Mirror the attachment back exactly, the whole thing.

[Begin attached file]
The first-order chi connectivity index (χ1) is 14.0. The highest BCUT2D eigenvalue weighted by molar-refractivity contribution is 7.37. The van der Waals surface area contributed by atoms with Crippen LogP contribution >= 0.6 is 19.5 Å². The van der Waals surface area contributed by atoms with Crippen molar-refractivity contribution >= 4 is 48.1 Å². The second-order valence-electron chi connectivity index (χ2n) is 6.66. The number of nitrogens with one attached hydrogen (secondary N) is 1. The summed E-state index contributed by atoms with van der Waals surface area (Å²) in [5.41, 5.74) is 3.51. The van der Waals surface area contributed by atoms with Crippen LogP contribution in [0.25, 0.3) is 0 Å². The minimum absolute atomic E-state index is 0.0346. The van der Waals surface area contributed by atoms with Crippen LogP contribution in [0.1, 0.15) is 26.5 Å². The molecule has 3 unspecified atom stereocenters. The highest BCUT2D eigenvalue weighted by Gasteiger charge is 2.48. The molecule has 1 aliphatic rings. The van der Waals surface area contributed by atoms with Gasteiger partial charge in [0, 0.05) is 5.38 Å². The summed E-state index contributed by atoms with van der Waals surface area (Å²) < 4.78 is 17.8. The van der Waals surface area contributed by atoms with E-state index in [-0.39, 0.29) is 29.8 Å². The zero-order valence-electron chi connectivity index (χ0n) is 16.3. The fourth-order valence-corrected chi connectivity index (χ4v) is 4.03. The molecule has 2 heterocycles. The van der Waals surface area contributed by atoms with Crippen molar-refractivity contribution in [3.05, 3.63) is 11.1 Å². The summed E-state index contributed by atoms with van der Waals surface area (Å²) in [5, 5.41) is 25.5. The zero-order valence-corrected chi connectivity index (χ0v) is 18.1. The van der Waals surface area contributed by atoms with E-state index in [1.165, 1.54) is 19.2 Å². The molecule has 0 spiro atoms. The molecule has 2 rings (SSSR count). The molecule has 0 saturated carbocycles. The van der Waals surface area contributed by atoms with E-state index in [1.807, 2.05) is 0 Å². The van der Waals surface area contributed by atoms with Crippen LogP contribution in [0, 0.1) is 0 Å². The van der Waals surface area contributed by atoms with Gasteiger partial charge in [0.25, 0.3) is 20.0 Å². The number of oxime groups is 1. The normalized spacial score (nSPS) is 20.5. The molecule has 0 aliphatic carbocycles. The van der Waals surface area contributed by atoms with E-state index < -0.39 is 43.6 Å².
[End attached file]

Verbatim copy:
The first-order chi connectivity index (χ1) is 14.0. The highest BCUT2D eigenvalue weighted by molar-refractivity contribution is 7.37. The van der Waals surface area contributed by atoms with Crippen LogP contribution >= 0.6 is 19.5 Å². The van der Waals surface area contributed by atoms with Crippen molar-refractivity contribution >= 4 is 48.1 Å². The second-order valence-electron chi connectivity index (χ2n) is 6.66. The number of nitrogens with one attached hydrogen (secondary N) is 1. The summed E-state index contributed by atoms with van der Waals surface area (Å²) in [5.41, 5.74) is 3.51. The van der Waals surface area contributed by atoms with Crippen LogP contribution in [0.25, 0.3) is 0 Å². The minimum absolute atomic E-state index is 0.0346. The van der Waals surface area contributed by atoms with Crippen LogP contribution in [0.1, 0.15) is 26.5 Å². The molecule has 3 unspecified atom stereocenters. The highest BCUT2D eigenvalue weighted by Gasteiger charge is 2.48. The molecule has 1 aliphatic rings. The van der Waals surface area contributed by atoms with Gasteiger partial charge in [0, 0.05) is 5.38 Å². The summed E-state index contributed by atoms with van der Waals surface area (Å²) < 4.78 is 17.8. The van der Waals surface area contributed by atoms with E-state index in [-0.39, 0.29) is 29.8 Å². The zero-order valence-electron chi connectivity index (χ0n) is 16.3. The fourth-order valence-corrected chi connectivity index (χ4v) is 4.03. The molecule has 2 heterocycles. The van der Waals surface area contributed by atoms with Crippen molar-refractivity contribution in [3.05, 3.63) is 11.1 Å². The summed E-state index contributed by atoms with van der Waals surface area (Å²) in [5, 5.41) is 25.5. The zero-order valence-corrected chi connectivity index (χ0v) is 18.1. The van der Waals surface area contributed by atoms with E-state index in [1.165, 1.54) is 19.2 Å². The molecule has 0 spiro atoms. The molecule has 2 rings (SSSR count). The molecule has 0 saturated carbocycles. The van der Waals surface area contributed by atoms with E-state index in [1.807, 2.05) is 0 Å². The van der Waals surface area contributed by atoms with Crippen LogP contribution in [0, 0.1) is 0 Å². The van der Waals surface area contributed by atoms with Gasteiger partial charge in [0.25, 0.3) is 20.0 Å². The number of oxime groups is 1. The normalized spacial score (nSPS) is 20.5. The molecule has 0 aliphatic carbocycles. The van der Waals surface area contributed by atoms with E-state index < -0.39 is 43.6 Å².